Still early in the recession, the startup I was with dissolved, and when looking at new work options, the communications and media jobs available did not address what I felt was needed. I didn’t see story telling show up in the tech world.

It became the right time to do something with more purpose.

I realized that there are people that understand tech and those that understand story and they don't meet-up. It’s not just about telling the big stories, the ones that are written on the wall or on the website home page or the product label, but the small ones that are important too. It’s those meaningful moments we each have – the ones that are about a transformation which occurs and ultimately illuminates the value of your company or the importance of your work. If you want shared understanding, telling a story draws us in, allows us to connect to values and to a greater journey that might resonate for many.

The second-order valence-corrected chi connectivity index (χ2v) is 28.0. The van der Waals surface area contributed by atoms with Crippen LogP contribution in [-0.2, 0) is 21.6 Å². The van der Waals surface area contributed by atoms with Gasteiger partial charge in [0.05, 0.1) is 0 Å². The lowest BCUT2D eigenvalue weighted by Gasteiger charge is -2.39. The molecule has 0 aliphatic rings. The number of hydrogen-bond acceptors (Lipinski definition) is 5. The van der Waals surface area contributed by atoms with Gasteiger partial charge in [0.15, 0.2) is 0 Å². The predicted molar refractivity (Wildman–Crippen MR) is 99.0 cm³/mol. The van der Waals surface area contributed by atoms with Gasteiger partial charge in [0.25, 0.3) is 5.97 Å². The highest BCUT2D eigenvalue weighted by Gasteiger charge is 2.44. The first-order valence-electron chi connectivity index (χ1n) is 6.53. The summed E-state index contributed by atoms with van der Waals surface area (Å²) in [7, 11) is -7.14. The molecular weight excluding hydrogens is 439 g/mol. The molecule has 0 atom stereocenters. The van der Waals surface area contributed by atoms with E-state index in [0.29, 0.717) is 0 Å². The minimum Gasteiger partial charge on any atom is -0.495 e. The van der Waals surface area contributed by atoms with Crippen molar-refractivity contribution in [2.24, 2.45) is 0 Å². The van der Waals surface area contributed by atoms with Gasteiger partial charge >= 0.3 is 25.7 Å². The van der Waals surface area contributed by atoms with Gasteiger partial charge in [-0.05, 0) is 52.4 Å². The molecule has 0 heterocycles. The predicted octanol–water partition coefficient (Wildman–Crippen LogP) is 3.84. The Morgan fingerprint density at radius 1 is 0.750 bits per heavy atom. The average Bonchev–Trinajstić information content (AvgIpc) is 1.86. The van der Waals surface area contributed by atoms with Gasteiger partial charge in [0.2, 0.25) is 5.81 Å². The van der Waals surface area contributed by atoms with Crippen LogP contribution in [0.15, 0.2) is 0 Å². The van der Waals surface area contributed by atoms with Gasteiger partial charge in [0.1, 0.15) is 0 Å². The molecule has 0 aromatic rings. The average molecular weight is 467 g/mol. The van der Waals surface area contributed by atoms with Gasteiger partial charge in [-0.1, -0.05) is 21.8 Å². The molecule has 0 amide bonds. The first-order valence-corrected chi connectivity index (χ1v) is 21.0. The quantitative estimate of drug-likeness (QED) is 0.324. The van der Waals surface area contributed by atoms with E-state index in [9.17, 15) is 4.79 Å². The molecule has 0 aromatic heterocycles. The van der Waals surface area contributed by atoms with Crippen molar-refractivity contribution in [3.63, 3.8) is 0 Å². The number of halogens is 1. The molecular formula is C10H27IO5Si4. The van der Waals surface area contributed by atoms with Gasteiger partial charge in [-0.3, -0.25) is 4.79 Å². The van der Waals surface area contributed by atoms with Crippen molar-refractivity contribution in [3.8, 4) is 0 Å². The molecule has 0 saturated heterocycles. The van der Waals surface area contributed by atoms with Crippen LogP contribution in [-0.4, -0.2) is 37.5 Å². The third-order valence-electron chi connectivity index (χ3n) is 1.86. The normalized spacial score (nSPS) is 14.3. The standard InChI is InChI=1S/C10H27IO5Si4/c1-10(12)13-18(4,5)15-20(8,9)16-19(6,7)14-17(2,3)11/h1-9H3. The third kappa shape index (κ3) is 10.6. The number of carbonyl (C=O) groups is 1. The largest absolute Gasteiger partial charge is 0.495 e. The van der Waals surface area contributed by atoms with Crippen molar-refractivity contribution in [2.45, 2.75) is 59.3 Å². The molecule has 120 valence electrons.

Sherry: What do we mean by story?

Jay: Such a great question, story can mean so many things to so many people. For example, someone might mean ‘my bio’ or ‘our video’ or ‘what you always say’ or ‘how you describe us.’ But this is why it’s important to get clear on terms, to define what story means.

A story is a problem that makes us care. It’s a journey with an important message. Like a travel story. You can take your audience on a journey, bring in some suspense, emotion or interest and land a surprise or change at the end. Then, because of how you drew the audience in, took them in a direction they didn’t expect, and offered a payoff, that story will be remembered when everything else from that day is forgotten. It’s the tension that matters, the change that matters.